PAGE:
Who do you think you are?

Last September I posted this on Facebook:

Me and Jules Who do you think you are?

 I trained as an anthropologist and spent a lot of time reading and researching who other people thought they were.

 Somehow in the process I got curious about my own heritage. As a result last weekend I met Jules, my fourth cousin – part of my matrilineal extended family!

 We share an ancestor from Mexico City, Joseph Cassasola who married an English woman called Elizabeth and eventually returned here with their children (our great, great grandparents)

What stories has your family remembered? And which ones have been forgotten?

On reflection I suspect that I was born with a natural urge to explore where I come from.  Of course the answer turns out to be, lots of places.  It also made anthropology an obvious discipline for me.  And I am glad because what I have learnt from the study of it has opened up my mind irrevocably even if, as one of the Grandmothers I interview in the forthcoming book Listening to our Grandmothers points out, the gifts of anthropology can also feel like a burden.

Our heritages are almost always diverse and surprising.   The particular heritage I share with my fourth cousin Jules is traced through my maternal grandmother through her father to his Grandfather.  The main reason I knew of my Mexican ancestor was that my Grandmother’s maiden name was Cassasola, which, though common in Mexico was a rare name in this country in the 1850s.  This makes Joseph, and his wife, Elizabeth fairly easy to trace through birth, marriage and death records, something that Jules has done a great job of!

But as this story illustrates, if I am a little bit Mexican (a 36th I think), I am also a little bit of lots of other things too.  Many of these I don’t have records of.  In fact most of us have probably forgotten as much of our heritage as we have remembered.  Our ancestors and communities, often for good reason, have selected what to pass down to us about who we are.  And it may well be that has been forgotten is often more interesting than what is remembered.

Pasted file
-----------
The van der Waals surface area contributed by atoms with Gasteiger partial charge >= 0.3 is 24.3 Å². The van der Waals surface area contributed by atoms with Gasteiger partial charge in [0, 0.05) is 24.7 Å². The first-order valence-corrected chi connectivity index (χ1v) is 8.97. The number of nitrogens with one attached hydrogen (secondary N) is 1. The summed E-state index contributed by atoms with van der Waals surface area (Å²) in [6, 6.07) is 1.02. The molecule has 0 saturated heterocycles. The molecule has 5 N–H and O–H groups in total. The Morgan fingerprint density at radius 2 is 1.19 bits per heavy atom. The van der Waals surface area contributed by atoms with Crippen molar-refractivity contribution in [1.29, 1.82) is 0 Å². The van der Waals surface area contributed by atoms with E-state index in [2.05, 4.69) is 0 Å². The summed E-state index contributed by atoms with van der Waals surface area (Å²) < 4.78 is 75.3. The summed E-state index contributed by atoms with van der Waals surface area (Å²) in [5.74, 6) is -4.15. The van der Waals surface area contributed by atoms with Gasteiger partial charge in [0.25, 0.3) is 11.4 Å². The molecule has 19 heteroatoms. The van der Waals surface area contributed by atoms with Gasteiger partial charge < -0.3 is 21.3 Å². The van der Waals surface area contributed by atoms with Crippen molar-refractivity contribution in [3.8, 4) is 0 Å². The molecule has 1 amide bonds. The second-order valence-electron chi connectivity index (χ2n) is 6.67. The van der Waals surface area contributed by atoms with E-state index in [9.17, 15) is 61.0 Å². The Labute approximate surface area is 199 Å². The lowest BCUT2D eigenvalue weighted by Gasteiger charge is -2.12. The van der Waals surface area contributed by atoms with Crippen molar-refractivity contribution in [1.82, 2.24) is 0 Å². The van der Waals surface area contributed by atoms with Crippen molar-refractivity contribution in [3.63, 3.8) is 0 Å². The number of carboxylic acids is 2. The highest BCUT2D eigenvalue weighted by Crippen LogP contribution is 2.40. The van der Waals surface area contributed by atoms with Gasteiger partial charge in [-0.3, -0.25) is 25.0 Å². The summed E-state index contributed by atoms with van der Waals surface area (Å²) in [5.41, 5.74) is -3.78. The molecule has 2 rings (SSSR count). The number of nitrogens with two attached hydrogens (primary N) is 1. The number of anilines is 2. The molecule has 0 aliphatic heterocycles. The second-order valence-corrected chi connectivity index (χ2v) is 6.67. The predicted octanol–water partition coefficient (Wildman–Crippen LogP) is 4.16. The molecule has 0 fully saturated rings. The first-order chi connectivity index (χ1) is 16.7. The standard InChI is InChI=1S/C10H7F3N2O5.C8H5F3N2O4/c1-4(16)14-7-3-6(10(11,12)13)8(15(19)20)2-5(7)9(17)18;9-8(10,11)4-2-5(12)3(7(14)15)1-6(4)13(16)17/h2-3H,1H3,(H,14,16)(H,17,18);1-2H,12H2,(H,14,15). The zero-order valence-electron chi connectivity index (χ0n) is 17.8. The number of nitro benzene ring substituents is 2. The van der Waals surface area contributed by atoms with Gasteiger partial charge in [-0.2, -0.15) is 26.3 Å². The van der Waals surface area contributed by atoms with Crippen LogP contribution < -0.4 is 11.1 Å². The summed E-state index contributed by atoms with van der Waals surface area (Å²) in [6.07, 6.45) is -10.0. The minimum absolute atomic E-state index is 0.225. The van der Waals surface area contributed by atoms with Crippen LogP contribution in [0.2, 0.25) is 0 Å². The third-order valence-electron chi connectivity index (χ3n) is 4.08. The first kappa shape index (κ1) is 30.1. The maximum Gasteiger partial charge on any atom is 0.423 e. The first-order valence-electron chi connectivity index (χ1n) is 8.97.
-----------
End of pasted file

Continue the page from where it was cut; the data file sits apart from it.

In March this year I gave a talk entitled, Where do you feel at home? In it I explored the different ways that we can relate to and create a sense of being at home somewhere.  This is deeply related of course to who we think we are.  And we have choices here.  In that talk I encouraged my listeners to explore what it would be like to approach life choosing to feel at home everywhere they went.  I suggested that they might do this by focusing on the things that connect us rather than those that make us feel different. A taster of that talk is given in the image below.  I hope to be able to share footage of it here very soon.

where do you feel at home?

In choosing to record the stories of Grandmothers for my forthcoming project and, hopefully, in doing so, encouraging you to listen to the stories of the older women around you one of my main purposes is to deepen your sense of connection to multiple histories.  Be that to the women that biologically came before you or to the deep wisdom women carry and that our society has so often chosen to neglect.  By listening to, recording and sharing stories I have a profound sense that we quite literally make our own herstory.  To stay a part of the Listening to our Grandmothers project please sign up for my mailing list or join the Facebook page here.

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